# 10 Basic Regression

Understanding t-tests is a significant jump. We can understand if there is a relationship between two variables in the data we have using a correlation. T-tests, and other tools of inference, allow us to see whether that relationship we observe goes beyond the data we have and extends to the population as well.

But there’s a more powerful and flexible tool for understanding the world and specifically making predictions: regression. Regression is a tool that helps us to understand whether drinking milk gives us stronger bones, whether extra years of schooling increases our earnings, or whether red cars are stolen more often. We can begin to answer those question with the tools we already have, but that would be a bit like trying o build a house with only a hammer. Regression gives us a lot more capabilities.

## 10.1 Back to Correlation

Before we move forward, let’s move back. Regression is intimately associated with thing we’ve already learned like correlation and t tests. We’ll first discuss the overlaps in order to orient ourselves, before setting sail into more difficult waters.

At its most basic, regression attempts to find the best fit for a linear relationship between two variables, similarly to what correlation attempted to do. Let’s go back a few chapters and pull up some data we’ve already used.

In the chapter on correlation we used the data on California Schools, and we observed a strong positive correlation between parental income and math scores. We could calculate the correlation coefficient and also plot the data to visualize that relationship.

`## [1] 0.6993981`

```
plot(CASchools$income, CASchools$math, pch=16,
main="Relationship of Parental Income to Math Scores",
xlab="Parental Income",
ylab="Math Scores")
```

We can add an additional detail though. Let’s add a line to the plot to show exactly how strong the relationship is between parental income and math scores.

```
plot(CASchools$income, CASchools$math, pch=16,
main="Relationship of Parental Income to Math Scores",
xlab="Parental Income",
ylab="Math Scores")
abline(lm(CASchools$math~CASchools$income))
```

The upward angle indicates for us that the higher parental income is, the higher we should expect the scores on math tests to be. But how was that line drawn? Why was it drawn right there exactly, and not any lower or higher?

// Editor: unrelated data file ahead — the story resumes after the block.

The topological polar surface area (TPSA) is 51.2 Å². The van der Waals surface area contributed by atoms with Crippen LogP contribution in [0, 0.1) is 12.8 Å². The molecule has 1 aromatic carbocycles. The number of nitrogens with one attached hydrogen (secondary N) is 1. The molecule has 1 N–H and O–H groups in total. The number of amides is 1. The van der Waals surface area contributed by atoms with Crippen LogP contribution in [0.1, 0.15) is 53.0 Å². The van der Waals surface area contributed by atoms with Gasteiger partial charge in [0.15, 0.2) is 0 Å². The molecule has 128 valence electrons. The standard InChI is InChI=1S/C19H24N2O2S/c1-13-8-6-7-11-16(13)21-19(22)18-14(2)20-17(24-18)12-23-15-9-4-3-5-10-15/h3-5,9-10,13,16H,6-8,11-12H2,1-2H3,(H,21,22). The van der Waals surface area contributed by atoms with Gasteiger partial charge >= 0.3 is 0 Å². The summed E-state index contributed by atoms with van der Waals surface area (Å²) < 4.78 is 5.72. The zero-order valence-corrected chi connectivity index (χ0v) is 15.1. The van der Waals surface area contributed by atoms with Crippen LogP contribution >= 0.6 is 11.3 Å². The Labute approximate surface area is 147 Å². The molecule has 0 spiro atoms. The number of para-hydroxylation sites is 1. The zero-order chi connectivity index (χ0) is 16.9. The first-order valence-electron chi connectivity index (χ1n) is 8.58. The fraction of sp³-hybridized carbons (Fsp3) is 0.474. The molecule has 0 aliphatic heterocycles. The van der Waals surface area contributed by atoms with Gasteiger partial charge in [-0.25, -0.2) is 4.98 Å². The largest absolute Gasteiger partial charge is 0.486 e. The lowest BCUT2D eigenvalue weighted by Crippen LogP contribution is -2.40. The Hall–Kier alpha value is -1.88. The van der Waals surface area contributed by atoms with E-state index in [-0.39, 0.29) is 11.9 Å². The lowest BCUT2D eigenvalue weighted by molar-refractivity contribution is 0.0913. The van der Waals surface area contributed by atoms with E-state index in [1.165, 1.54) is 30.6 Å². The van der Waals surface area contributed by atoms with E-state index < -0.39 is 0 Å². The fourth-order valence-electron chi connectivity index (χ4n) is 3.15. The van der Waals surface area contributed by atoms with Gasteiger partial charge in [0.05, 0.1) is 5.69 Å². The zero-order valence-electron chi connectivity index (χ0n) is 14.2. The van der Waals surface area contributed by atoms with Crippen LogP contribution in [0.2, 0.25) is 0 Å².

It’s drawn in order to minimize the distance between itself and each point on the plot. There’s no straight line that can run through each point of the scatter plot exactly, so the line is drawn so as to minimize the distance.

The distance between the line and the points are the residuals of the model. We can’t precisely predict a schools math score just by the parental income, so we’re imprecise. And that’s okay, we can make a better prediction using a line of best fit than we can by random.

So similarly to correlation, we’re trying to minimize the residuals and make a better prediction. And regression helps us to make that prediction more precise. The line we drew above is actually a regression line. Let’s reuse that line and begin to identify what we do in regression

It’s worth remembering the equation for a line that you learned back in high school math: y = mx+b.

Y was the y-value on the plot, and in our plot above the y-axis is the school’s math score.

mx is the slope of the line, or the rise over the run. For each one unit increase on the x-axis, how many units do you move up or down on the y-axis. That’s what mx told us. And b is the y-intercept, the point where the line would cross the y-axis. That basic structure underlies regression. Let’s take a closer look at the line of code we used to produce a line above.

That line of code is made up of 4 components. abline(), lm(), ~, and the two variable names math and income.

abline() is the command to draw a line in the plot, so it’s great if we’re graphing our data but otherwise we don’t need it. Inside of abline() is a function called lm().

- lm() stands for linear model. We’re going to create a linear model (meaning a straight line) for the things we put inside that command. Model simply means predict in this case, create a linear prediction of the y value based on the x value.